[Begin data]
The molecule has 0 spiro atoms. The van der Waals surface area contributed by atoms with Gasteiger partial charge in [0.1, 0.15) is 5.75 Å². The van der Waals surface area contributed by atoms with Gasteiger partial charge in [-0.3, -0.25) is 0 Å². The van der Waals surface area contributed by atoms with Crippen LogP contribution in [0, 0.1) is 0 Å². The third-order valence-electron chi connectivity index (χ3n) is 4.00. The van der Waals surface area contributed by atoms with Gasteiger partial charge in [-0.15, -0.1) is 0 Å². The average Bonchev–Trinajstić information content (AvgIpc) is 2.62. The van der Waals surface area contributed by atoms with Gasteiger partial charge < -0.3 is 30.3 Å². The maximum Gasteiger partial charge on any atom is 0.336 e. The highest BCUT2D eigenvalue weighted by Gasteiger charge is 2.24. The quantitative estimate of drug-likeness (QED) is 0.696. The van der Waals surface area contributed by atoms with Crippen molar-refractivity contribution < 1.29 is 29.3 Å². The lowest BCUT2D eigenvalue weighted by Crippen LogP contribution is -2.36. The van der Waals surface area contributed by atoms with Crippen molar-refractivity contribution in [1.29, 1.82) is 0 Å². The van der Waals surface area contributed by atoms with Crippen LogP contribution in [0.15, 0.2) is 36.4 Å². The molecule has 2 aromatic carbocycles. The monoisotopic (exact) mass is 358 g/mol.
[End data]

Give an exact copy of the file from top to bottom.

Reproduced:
The molecule has 0 spiro atoms. The van der Waals surface area contributed by atoms with Gasteiger partial charge in [0.1, 0.15) is 5.75 Å². The van der Waals surface area contributed by atoms with Gasteiger partial charge in [-0.3, -0.25) is 0 Å². The van der Waals surface area contributed by atoms with Crippen LogP contribution in [0, 0.1) is 0 Å². The third-order valence-electron chi connectivity index (χ3n) is 4.00. The van der Waals surface area contributed by atoms with Gasteiger partial charge in [-0.15, -0.1) is 0 Å². The average Bonchev–Trinajstić information content (AvgIpc) is 2.62. The van der Waals surface area contributed by atoms with Gasteiger partial charge < -0.3 is 30.3 Å². The maximum Gasteiger partial charge on any atom is 0.336 e. The highest BCUT2D eigenvalue weighted by Gasteiger charge is 2.24. The quantitative estimate of drug-likeness (QED) is 0.696. The van der Waals surface area contributed by atoms with Crippen molar-refractivity contribution < 1.29 is 29.3 Å². The lowest BCUT2D eigenvalue weighted by Crippen LogP contribution is -2.36. The van der Waals surface area contributed by atoms with Crippen molar-refractivity contribution in [1.29, 1.82) is 0 Å². The van der Waals surface area contributed by atoms with Crippen LogP contribution in [0.15, 0.2) is 36.4 Å². The molecule has 2 aromatic carbocycles. The monoisotopic (exact) mass is 358 g/mol.